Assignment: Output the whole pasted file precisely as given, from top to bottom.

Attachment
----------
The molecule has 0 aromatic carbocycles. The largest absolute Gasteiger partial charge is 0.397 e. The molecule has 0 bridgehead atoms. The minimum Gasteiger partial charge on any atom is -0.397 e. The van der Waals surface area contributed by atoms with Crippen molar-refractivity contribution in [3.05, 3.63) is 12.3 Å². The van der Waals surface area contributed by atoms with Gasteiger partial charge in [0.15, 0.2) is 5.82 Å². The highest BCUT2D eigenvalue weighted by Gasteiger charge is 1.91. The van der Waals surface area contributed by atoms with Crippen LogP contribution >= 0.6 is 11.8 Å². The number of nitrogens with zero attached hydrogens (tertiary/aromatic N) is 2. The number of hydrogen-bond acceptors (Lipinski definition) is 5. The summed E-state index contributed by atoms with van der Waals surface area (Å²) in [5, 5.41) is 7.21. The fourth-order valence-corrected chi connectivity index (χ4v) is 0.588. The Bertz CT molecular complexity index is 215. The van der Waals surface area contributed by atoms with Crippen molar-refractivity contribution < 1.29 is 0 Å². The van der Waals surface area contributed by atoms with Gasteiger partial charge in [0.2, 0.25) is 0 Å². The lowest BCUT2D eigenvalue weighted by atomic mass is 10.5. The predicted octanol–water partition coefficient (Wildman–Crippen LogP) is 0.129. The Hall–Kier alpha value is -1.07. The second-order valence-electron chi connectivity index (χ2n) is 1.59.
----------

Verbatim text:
The molecule has 0 aromatic carbocycles. The largest absolute Gasteiger partial charge is 0.397 e. The molecule has 0 bridgehead atoms. The minimum Gasteiger partial charge on any atom is -0.397 e. The van der Waals surface area contributed by atoms with Crippen molar-refractivity contribution in [3.05, 3.63) is 12.3 Å². The van der Waals surface area contributed by atoms with Gasteiger partial charge in [0.15, 0.2) is 5.82 Å². The highest BCUT2D eigenvalue weighted by Gasteiger charge is 1.91. The van der Waals surface area contributed by atoms with Crippen LogP contribution >= 0.6 is 11.8 Å². The number of nitrogens with zero attached hydrogens (tertiary/aromatic N) is 2. The number of hydrogen-bond acceptors (Lipinski definition) is 5. The summed E-state index contributed by atoms with van der Waals surface area (Å²) in [5, 5.41) is 7.21. The fourth-order valence-corrected chi connectivity index (χ4v) is 0.588. The Bertz CT molecular complexity index is 215. The van der Waals surface area contributed by atoms with Crippen molar-refractivity contribution < 1.29 is 0 Å². The van der Waals surface area contributed by atoms with Gasteiger partial charge in [0.2, 0.25) is 0 Å². The lowest BCUT2D eigenvalue weighted by atomic mass is 10.5. The predicted octanol–water partition coefficient (Wildman–Crippen LogP) is 0.129. The Hall–Kier alpha value is -1.07. The second-order valence-electron chi connectivity index (χ2n) is 1.59.